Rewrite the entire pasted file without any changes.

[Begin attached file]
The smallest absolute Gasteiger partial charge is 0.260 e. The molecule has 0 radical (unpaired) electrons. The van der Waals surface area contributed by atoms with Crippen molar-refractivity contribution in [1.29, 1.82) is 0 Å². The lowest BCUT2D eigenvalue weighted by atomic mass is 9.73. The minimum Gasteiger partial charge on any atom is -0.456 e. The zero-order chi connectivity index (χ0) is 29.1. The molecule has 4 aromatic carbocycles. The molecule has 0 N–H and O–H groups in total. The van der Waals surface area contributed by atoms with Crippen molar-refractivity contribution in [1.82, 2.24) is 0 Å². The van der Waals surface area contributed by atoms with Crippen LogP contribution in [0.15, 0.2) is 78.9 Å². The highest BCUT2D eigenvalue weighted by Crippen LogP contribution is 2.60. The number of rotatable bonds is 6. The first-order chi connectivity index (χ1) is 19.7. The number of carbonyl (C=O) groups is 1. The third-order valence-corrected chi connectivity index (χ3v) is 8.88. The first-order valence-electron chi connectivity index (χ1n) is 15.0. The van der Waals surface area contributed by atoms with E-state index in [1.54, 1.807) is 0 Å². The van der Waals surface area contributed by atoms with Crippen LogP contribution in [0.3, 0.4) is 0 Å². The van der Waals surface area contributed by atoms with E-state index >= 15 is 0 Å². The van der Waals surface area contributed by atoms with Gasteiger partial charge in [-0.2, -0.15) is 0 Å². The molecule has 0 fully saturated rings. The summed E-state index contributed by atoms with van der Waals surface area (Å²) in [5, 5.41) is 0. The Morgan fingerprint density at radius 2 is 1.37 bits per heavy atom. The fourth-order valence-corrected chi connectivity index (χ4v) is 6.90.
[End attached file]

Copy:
The smallest absolute Gasteiger partial charge is 0.260 e. The molecule has 0 radical (unpaired) electrons. The van der Waals surface area contributed by atoms with Crippen molar-refractivity contribution in [1.29, 1.82) is 0 Å². The lowest BCUT2D eigenvalue weighted by atomic mass is 9.73. The minimum Gasteiger partial charge on any atom is -0.456 e. The zero-order chi connectivity index (χ0) is 29.1. The molecule has 4 aromatic carbocycles. The molecule has 0 N–H and O–H groups in total. The van der Waals surface area contributed by atoms with Crippen molar-refractivity contribution in [1.82, 2.24) is 0 Å². The van der Waals surface area contributed by atoms with Crippen LogP contribution in [0.15, 0.2) is 78.9 Å². The highest BCUT2D eigenvalue weighted by Crippen LogP contribution is 2.60. The number of rotatable bonds is 6. The first-order chi connectivity index (χ1) is 19.7. The number of carbonyl (C=O) groups is 1. The third-order valence-corrected chi connectivity index (χ3v) is 8.88. The first-order valence-electron chi connectivity index (χ1n) is 15.0. The van der Waals surface area contributed by atoms with E-state index in [1.54, 1.807) is 0 Å². The van der Waals surface area contributed by atoms with Crippen LogP contribution in [0.3, 0.4) is 0 Å². The van der Waals surface area contributed by atoms with E-state index >= 15 is 0 Å². The van der Waals surface area contributed by atoms with Gasteiger partial charge in [-0.2, -0.15) is 0 Å². The molecule has 0 fully saturated rings. The summed E-state index contributed by atoms with van der Waals surface area (Å²) in [5, 5.41) is 0. The Morgan fingerprint density at radius 2 is 1.37 bits per heavy atom. The fourth-order valence-corrected chi connectivity index (χ4v) is 6.90.